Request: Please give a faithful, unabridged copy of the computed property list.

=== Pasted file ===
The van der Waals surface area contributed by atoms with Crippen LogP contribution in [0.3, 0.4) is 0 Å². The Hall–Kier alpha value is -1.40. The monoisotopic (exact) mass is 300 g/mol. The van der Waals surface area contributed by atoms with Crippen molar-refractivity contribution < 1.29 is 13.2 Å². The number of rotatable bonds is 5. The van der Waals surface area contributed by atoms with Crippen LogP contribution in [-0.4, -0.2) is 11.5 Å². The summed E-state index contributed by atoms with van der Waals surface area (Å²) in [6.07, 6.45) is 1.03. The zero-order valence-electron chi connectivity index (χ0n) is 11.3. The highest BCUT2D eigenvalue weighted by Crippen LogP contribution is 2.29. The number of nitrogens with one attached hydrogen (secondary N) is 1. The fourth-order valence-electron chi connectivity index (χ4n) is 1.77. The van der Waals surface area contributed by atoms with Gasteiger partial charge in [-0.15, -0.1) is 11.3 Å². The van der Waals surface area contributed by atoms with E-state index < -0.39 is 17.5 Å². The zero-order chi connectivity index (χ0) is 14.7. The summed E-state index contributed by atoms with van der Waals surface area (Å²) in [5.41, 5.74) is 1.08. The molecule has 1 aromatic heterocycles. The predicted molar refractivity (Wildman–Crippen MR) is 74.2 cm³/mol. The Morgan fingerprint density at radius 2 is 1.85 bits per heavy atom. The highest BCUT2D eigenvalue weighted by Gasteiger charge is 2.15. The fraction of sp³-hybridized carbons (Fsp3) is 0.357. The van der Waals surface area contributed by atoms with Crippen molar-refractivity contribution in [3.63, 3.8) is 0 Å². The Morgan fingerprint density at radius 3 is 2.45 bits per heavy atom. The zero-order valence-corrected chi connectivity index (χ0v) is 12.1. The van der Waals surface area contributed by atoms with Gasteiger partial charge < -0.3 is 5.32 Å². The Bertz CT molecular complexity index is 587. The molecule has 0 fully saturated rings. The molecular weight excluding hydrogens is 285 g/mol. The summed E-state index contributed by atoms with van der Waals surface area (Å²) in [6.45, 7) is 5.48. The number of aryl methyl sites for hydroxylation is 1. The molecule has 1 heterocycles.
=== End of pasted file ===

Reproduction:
The van der Waals surface area contributed by atoms with Crippen LogP contribution in [0.3, 0.4) is 0 Å². The Hall–Kier alpha value is -1.40. The monoisotopic (exact) mass is 300 g/mol. The van der Waals surface area contributed by atoms with Crippen molar-refractivity contribution < 1.29 is 13.2 Å². The number of rotatable bonds is 5. The van der Waals surface area contributed by atoms with Crippen LogP contribution in [-0.4, -0.2) is 11.5 Å². The summed E-state index contributed by atoms with van der Waals surface area (Å²) in [6.07, 6.45) is 1.03. The zero-order valence-electron chi connectivity index (χ0n) is 11.3. The highest BCUT2D eigenvalue weighted by Crippen LogP contribution is 2.29. The number of nitrogens with one attached hydrogen (secondary N) is 1. The fourth-order valence-electron chi connectivity index (χ4n) is 1.77. The van der Waals surface area contributed by atoms with Gasteiger partial charge in [-0.15, -0.1) is 11.3 Å². The van der Waals surface area contributed by atoms with E-state index < -0.39 is 17.5 Å². The zero-order chi connectivity index (χ0) is 14.7. The summed E-state index contributed by atoms with van der Waals surface area (Å²) in [5.41, 5.74) is 1.08. The molecule has 1 aromatic heterocycles. The predicted molar refractivity (Wildman–Crippen MR) is 74.2 cm³/mol. The Morgan fingerprint density at radius 2 is 1.85 bits per heavy atom. The highest BCUT2D eigenvalue weighted by Gasteiger charge is 2.15. The fraction of sp³-hybridized carbons (Fsp3) is 0.357. The van der Waals surface area contributed by atoms with Crippen molar-refractivity contribution in [3.63, 3.8) is 0 Å². The Morgan fingerprint density at radius 3 is 2.45 bits per heavy atom. The zero-order valence-corrected chi connectivity index (χ0v) is 12.1. The van der Waals surface area contributed by atoms with Gasteiger partial charge < -0.3 is 5.32 Å². The Bertz CT molecular complexity index is 587. The molecule has 0 fully saturated rings. The molecular weight excluding hydrogens is 285 g/mol. The summed E-state index contributed by atoms with van der Waals surface area (Å²) in [6.45, 7) is 5.48. The number of aryl methyl sites for hydroxylation is 1. The molecule has 1 heterocycles.